Do you judge a writer by his greatest works? Or by his weakest ones? Or by some average of his complete oeuvre?
Thankfully, for Arthur Conan Doyle, he will always be known, judged and remembered for creating the immortal Sherlock Holmes.
It won’t surprise anyone if there is some spinning happening right now in Doyle’s grave. Earlier this week, the British Library and the Conan Doyle estate published The Narrative of John Smith, Doyle’s first, unpublished novel written 128 years ago.
Written in 1883, four years before A Study in Scarlet, the first Holmes book, Doyle posted the handwritten manuscript of The Narrative to a publisher only to lose it in the post. He then rewrote it again from memory into four notebooks. These notebooks were acquired by the British Library in 2004 as part of a purchase of his private papers for around £1 million.
It is perhaps unfair to judge the book in its current form. There is no saying how much Arthur Conan Doyle lost in his mental reconstruction of the lost original. Perhaps the original version was as good as his best work.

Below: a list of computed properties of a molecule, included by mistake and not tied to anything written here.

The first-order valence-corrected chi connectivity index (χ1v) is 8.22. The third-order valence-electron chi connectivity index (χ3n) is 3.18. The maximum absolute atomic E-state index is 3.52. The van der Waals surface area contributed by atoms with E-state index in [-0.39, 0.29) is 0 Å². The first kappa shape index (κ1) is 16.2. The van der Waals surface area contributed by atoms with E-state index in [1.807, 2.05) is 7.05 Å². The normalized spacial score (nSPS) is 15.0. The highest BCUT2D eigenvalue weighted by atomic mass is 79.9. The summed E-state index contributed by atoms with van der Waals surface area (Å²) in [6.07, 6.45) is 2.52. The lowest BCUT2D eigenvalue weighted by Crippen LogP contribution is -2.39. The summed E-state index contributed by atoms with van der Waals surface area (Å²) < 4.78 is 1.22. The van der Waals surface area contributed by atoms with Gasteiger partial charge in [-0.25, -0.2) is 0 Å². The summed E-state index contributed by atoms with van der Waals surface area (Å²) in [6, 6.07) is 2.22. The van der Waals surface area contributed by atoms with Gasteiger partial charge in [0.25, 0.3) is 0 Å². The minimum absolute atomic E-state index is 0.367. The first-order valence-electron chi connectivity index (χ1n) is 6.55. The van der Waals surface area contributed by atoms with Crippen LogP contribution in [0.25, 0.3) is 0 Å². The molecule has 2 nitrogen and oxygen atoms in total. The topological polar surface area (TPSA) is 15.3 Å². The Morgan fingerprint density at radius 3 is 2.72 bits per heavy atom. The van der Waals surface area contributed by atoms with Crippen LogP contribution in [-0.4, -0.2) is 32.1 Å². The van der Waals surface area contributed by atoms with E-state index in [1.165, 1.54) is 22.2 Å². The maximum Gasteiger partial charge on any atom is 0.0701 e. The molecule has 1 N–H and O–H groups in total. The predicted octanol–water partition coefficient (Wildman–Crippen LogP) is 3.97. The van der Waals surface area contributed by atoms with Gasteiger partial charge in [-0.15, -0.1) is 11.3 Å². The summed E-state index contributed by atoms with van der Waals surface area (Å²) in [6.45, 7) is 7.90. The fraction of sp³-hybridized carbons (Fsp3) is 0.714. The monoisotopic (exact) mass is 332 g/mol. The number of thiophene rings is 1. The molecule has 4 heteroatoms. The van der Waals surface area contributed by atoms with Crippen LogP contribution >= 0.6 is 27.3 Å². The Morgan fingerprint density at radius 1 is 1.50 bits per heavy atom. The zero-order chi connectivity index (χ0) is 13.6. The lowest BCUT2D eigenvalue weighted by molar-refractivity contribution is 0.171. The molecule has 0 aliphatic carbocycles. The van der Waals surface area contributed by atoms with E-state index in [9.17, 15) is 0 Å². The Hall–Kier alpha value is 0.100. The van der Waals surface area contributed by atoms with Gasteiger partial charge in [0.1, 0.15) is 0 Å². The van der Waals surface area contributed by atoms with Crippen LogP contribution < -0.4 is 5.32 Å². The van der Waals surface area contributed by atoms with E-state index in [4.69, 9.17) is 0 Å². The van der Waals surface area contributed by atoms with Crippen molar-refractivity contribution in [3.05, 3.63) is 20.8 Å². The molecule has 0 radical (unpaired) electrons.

But the novel launched this week certainly is not. Most reviewers, and indeed some of the people involved with the project itself, have been diplomatic in their review of the book’s fictional merit. The Independent said it provided a glimpse into a young writer’s mind, but added that the young Doyle “found the creation of first-rate fiction far from elementary.”
There is, of course, a case for treating The Narrative of John Smith with some mystique. After all it is a “lost” novel, and a previously unknown work by Conan Doyle.
But most of all it should be remembered as the book that could have scuppered Sherlock Holmes’ career. As one member of the estate told the BBC, if the book had been published, it would have been most unfortunate for Arthur Conan Doyle. Assuming that The Narrative would have flopped, would the setback have permanently demoralised Conan Doyle? Would he have recovered to create Holmes?
We are thankful the book has been found now. But we are even more thankful that it was lost then.
How will the creator of Sherlock Holmes be remembered? Tell us at firstname.lastname@example.org